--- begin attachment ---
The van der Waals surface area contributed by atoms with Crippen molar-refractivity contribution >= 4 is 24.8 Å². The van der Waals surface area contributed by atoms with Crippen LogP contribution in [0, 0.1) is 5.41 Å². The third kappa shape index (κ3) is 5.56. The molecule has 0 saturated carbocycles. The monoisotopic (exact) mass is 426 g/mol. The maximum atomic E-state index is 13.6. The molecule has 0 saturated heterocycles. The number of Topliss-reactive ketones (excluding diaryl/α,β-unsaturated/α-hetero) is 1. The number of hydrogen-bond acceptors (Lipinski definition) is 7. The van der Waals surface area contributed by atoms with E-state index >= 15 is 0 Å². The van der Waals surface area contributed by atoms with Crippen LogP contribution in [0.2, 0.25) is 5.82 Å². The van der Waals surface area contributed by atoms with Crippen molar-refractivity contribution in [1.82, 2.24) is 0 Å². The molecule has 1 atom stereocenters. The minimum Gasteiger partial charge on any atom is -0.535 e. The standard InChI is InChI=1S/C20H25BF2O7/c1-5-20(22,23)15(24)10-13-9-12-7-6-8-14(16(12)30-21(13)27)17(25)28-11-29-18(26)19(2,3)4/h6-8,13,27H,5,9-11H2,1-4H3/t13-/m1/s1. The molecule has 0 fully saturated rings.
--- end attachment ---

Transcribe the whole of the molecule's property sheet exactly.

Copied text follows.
The van der Waals surface area contributed by atoms with Crippen molar-refractivity contribution >= 4 is 24.8 Å². The van der Waals surface area contributed by atoms with Crippen LogP contribution in [0, 0.1) is 5.41 Å². The third kappa shape index (κ3) is 5.56. The molecule has 0 saturated carbocycles. The monoisotopic (exact) mass is 426 g/mol. The maximum atomic E-state index is 13.6. The molecule has 0 saturated heterocycles. The number of Topliss-reactive ketones (excluding diaryl/α,β-unsaturated/α-hetero) is 1. The number of hydrogen-bond acceptors (Lipinski definition) is 7. The van der Waals surface area contributed by atoms with E-state index >= 15 is 0 Å². The van der Waals surface area contributed by atoms with Crippen LogP contribution in [0.2, 0.25) is 5.82 Å². The van der Waals surface area contributed by atoms with Crippen molar-refractivity contribution in [1.82, 2.24) is 0 Å². The molecule has 1 atom stereocenters. The minimum Gasteiger partial charge on any atom is -0.535 e. The standard InChI is InChI=1S/C20H25BF2O7/c1-5-20(22,23)15(24)10-13-9-12-7-6-8-14(16(12)30-21(13)27)17(25)28-11-29-18(26)19(2,3)4/h6-8,13,27H,5,9-11H2,1-4H3/t13-/m1/s1. The molecule has 0 fully saturated rings.